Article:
Thursday's announcement that Eastman Kodak, the 131-year old pioneer of photography is seeking bankruptcy overshadowed the announcement that the Jane Addams Hull House Association (Hull House), Chicago's 122-year old social service agency which pioneered the delivery of social services, would close its doors this spring. Ironic that two firms of the 19th century, each becoming iconic brands in their respective markets, could not maintain relevance into the 21st century.
"You press a button and we'll do the rest" -George Eastman
Kodak, founded by George Eastman, clearly was the victim of advancing technology. Once the process of capturing and sharing images became divorced from chemical processes, the firm's raison d'être seemingly disappeared. Even if Kodak had been successful in its efforts at selling digital cameras, the low-margin nature of that business would have assured that the venerable brand would only be a ghost of its former self. The failure of Kodak to find new applications for its chemical expertise and voluminous patents has been compared (unfavorably) by some analysts to Corning Glass, an equally storied firm, which successfully adapted its core expertise to exploit new opportunities, created by new technologies.
“Civilization is a method of living and an attitude of equal respect for all people.” –Jane Addams
Simply stated, before Jane Addams the concept of "social service agency" did not exist. At its peak in the early decades of the 20th century, the first Hull House served more than 9,000 people a week, offering medical help, an art gallery, citizenship classes, a gardening club and a gym with sports programs. There were nearly five hundred, Hull House settlements nationally by 1920. Although an initial pioneer in providing social services to immigrants, by 1990 when it was clear that serving those communities could not sustain the agency, then CEO Gordon Johnson, attempted to change the organization's mission to serve foster children.
Ultimately, the agency depended on 85% of its operating revenues from the State of Illinois, and as any eldercare provider knows, exclusive (or near total) reliance on government funds can place an agency in a precarious position. As it turned out, funding for child services experienced cutbacks over the past 10 years, and despite the best efforts by many, on Thursday the Board Chairman announced the Association will close its doors in a few months.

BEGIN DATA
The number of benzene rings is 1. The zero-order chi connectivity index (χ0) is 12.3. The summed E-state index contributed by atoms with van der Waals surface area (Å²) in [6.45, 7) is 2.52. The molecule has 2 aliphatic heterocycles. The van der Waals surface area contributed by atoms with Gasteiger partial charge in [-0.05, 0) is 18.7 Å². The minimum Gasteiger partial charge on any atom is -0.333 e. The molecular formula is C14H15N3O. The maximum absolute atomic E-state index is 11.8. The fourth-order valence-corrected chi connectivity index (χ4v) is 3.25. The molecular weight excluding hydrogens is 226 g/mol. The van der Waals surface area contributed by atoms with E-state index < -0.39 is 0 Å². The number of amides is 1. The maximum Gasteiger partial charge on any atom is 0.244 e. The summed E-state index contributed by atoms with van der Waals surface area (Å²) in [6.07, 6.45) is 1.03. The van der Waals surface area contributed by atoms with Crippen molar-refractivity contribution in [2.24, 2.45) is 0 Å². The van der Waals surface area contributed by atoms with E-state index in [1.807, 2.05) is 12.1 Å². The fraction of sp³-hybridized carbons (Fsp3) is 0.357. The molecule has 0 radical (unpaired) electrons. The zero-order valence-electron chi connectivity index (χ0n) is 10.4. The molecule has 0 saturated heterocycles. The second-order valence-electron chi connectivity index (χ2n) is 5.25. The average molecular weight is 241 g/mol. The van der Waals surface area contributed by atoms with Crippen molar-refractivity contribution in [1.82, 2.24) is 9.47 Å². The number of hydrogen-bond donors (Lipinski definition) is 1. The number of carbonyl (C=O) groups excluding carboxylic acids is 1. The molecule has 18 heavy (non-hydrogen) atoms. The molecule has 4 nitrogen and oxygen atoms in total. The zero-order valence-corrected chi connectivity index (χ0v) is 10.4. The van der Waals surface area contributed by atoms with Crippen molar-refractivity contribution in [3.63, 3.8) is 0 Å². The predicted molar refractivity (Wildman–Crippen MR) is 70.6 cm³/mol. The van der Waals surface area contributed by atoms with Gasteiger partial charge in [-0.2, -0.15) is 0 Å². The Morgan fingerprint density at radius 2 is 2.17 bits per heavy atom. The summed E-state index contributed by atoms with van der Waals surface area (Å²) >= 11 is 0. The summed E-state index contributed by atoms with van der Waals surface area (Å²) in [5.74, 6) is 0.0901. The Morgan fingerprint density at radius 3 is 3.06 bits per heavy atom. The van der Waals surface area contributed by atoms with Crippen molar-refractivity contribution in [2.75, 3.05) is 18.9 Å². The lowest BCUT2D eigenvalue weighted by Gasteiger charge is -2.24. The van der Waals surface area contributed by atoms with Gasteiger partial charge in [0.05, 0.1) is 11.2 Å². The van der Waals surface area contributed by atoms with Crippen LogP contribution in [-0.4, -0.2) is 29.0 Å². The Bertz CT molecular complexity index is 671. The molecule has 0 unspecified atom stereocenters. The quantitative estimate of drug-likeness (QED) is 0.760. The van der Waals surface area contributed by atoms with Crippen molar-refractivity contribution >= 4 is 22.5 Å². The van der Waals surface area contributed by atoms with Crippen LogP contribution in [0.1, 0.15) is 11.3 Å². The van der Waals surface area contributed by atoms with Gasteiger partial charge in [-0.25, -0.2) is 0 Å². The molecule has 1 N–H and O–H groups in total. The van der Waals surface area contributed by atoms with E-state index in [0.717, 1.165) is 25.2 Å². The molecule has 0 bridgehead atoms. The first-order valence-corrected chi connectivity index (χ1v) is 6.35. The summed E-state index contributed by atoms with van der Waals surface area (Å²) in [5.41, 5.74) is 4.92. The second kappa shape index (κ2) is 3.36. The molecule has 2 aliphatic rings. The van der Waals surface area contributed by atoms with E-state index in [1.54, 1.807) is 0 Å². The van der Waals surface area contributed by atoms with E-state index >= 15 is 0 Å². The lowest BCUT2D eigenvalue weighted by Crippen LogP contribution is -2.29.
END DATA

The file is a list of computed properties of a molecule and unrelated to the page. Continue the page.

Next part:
Take-Aways for the eldercare providers:
As I've consistently written about in this blog, eldercare providers are facing dramatic changes. Although it remans critical for providers to understand their brand and the benefits they brings to the market place, they must be prepared to develop a blue ocean, a previously unknown market place. Here are a few examples of changes facing the industry:
- Advancing technology not only effects consumer products. Consider what effect the introduction of passive health and safety monitoring equipment will have on the ability of older adults to live independently at home. What impact will this have on admissions to CCRC's, ALF's and independent living providers?
- With more older adults remaining in their homes, are community-based service providers prepared to meet growing transportation, food assistance, adult day services and case management needs? Will providers be able to provide these services at market-rate? Is government truly prepared to shift dollars to home and community based services?
- For-profit SNF's are increasing the number of Medicare-covered stays at the expense of non-profit SNF's (here). If this trend continues, how will non-profits be able to compete in the coming era where the ability to provide complex post-acute care will be the requisite to obtaining referrals from hospitals? How will this trend impact small non-profit eldercare providers which rely on revenues from their SNF's to subsidize other programs and services?
- Despite the dramatic achievements of the Medicare and Medicaid programs, it is unlikely they will continue in their current forms. SNF providers will be required to meet quality care expectations or face the consequences. Will non-profit providers who historically have higher operating expenses, be able to accommodate new fiscal realities?
What are your thoughts on the subject?
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